The Rivers School, an elite private school in Weston, Massachusetts serving grades 6 through 12, recently adopted a gender identity policy allowing biological boys access to girls restrooms, locker rooms and athletic teams. The policy also compels speech in accordance with one’s professed gender identity and extends to parental electronic communication, raising freedom of thought and parental rights concerns.
The Rivers School
The Rivers School was founded in 1915 with a unique mission of open-air education for healthy boys in New England. Co-ed since 1989, tuition for the 2022-23 school year is $57,950.
The Rivers School is a member of the National Association of Independent Schools, a school membership association that has been widely criticized for pushing ideological content and policies on its members.
The Gender Identity policy
Entitled “The Rivers School Policy on Transgender and Gender Nonconforming Individuals,” the policy calls for students to “celebrate differences” and claims it will “further the successful educational development and wellbeing of every member of the community.” The policy applies to parent electronic communication with students, employees, and other parents.”
“This policy covers, but is not limited to, conduct that takes place on school property and at all
school-sponsored functions and activities. This policy also pertains to usage of electronic
communication that occurs between members of the School community. This policy applies to
all members of the school community, including, but not limited to, students, employees,
parents, volunteers, and guests.”
The Rivers School claims its policy is “in compliance with state and federal law.” The policy looks similar to that of the Massachusetts Department of Elementary and Secondary Education, which governs public schools. That policy aligns with Massachusetts Senate Bill 2407, signed into law July 8, 2016, which applies to public accommodations.
The Rivers School is a private institution.
The school says it has plans to invite “experts on gender identity” to campus as part of ongoing professional development.
The policy allows students to choose new names and pronouns and, according to the policy, “the school will not tolerate intentional and persistent refusal to respect an individual’s gender identity by using the wrong name and/or pronoun.” The school will use a student’s preferred name and gender on documents such as “letters of recommendation, diploma, student schedules, disciplinary records, etc.”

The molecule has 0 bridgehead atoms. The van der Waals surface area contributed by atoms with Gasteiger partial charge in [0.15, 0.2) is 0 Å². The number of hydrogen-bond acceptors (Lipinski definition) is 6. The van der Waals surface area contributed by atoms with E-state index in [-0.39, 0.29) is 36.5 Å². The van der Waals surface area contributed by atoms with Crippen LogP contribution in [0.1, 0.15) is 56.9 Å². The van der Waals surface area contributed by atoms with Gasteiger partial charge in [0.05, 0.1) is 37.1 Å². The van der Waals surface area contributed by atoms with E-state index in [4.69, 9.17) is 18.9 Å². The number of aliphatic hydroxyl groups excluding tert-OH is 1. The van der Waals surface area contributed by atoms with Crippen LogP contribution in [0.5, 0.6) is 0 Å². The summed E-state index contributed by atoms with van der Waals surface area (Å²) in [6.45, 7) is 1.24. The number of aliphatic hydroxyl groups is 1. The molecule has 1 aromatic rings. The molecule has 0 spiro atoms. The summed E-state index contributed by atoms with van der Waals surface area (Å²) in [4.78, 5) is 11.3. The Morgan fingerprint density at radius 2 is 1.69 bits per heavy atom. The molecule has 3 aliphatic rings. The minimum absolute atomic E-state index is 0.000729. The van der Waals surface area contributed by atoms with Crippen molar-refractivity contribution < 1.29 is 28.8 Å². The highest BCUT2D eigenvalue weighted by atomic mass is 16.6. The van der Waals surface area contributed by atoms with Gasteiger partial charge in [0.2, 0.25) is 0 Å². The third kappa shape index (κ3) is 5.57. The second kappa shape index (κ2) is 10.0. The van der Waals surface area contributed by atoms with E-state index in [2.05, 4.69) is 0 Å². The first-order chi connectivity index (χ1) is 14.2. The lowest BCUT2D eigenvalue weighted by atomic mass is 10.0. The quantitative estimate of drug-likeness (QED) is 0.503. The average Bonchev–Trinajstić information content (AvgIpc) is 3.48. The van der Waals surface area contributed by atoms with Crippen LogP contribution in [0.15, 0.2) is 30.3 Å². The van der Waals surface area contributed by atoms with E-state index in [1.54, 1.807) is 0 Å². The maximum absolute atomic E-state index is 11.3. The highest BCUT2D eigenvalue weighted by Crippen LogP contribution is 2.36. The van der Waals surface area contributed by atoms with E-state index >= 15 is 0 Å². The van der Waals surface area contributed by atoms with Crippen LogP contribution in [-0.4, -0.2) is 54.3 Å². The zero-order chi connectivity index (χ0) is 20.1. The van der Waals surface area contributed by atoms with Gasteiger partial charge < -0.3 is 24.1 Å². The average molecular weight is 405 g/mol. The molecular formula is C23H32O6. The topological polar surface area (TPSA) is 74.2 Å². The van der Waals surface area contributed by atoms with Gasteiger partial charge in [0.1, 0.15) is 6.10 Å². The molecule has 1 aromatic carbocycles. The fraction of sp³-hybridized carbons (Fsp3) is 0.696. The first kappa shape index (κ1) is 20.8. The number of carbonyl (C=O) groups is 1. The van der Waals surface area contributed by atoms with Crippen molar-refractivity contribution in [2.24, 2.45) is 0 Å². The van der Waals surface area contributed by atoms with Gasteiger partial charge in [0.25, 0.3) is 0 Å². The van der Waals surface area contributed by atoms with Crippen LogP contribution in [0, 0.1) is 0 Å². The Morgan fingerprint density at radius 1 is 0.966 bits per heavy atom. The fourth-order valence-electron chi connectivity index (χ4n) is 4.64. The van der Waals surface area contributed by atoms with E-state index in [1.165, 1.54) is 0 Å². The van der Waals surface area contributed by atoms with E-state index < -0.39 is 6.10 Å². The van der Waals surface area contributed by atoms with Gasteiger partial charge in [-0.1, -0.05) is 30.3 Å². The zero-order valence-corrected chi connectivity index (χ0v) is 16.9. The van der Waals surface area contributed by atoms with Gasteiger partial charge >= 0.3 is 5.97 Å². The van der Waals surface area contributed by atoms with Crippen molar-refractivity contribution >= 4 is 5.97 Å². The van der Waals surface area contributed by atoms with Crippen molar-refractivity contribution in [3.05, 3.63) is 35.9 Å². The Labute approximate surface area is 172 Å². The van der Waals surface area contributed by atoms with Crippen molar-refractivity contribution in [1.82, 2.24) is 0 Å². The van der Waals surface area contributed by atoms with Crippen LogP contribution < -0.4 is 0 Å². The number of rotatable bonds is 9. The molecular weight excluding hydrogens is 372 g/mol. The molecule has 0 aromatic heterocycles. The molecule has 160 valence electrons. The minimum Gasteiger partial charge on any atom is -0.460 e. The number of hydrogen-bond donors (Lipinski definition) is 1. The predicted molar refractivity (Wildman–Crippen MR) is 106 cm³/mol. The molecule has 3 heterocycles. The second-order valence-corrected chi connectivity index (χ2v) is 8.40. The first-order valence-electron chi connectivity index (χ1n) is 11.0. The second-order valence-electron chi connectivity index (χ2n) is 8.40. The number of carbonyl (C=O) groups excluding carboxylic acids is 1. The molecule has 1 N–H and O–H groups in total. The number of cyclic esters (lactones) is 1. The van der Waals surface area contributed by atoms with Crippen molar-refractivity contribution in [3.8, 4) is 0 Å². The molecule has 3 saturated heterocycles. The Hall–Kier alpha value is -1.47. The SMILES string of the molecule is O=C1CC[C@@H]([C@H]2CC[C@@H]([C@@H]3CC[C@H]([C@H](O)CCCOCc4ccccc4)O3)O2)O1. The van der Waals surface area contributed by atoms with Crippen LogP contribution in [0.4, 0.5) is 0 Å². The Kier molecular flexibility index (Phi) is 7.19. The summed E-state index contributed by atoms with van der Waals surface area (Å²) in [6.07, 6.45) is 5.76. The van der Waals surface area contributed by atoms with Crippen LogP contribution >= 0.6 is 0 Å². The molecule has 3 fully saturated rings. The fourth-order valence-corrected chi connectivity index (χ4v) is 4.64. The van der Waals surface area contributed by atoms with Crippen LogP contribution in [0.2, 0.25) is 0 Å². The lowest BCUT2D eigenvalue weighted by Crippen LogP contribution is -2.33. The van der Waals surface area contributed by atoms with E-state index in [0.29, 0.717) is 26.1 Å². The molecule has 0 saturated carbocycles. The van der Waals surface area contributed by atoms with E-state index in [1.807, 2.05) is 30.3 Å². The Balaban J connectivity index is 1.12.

Bathrooms and locker rooms
The policy allows students to access restrooms and locker rooms based on their gender identity. Other students who are uncomfortable with the policy can request accommodations for themselves such as “a privacy partition or curtain, provision to use a nearby private restroom or office, or a separate changing schedule.”
Student athletics and sports teams
The policy allows students to participate on sex-segregated teams based on their gender identity “to the extent that their participation complies with the athletic competition rules and bylaws of the New England Prep School Athletic Council and the Independent School League.”
The Rivers School student athletes compete in the Independent School League, a league of 16 day and boarding schools in the Boston area which are members of the New England Preparatory School Athletic Council, the governing body for preparatory schools and leagues in New England.
According to the Council’s gender identity and expression statement, member schools are free to set their own athletic policies for gender nonconforming athletes. But the statement strongly recommends school athletic policies which “affirm the identity and expressions of those in our communities.” There are 169 full member schools and 24 associate member schools in the NEPSAC.
The athletic policy does not mention safety or fairness.
Diversity, equity, and inclusion
The Rivers School gender identity policy is part of the school’s diversity, equity, and inclusion efforts. “People of all genders belong in our community,” according to the school’s five-woman DEI department.
The department manages DEI-focused student groups such as the school’s gender and sexuality alliance (GSA) club. The school observes transgender remembrance day.
Gender—Beyond the Binary
Each year The Rivers School engages around a DEI theme. The theme for the 2021-2022 school year was “Gender—Beyond the Binary.”
Programming for the “Beyond the Binary” year included a student assembly on March 2, 2022 featuring a talk by transgender NCAA Division I swimmer Schuyler Bailar. Bailar is a biological female who competed as a male on Harvard University’s men’s swim team from 2015 until 2019.
Schuyler is a graduate of Georgetown Day School, an elite independent K-12 school in Washington, D.C.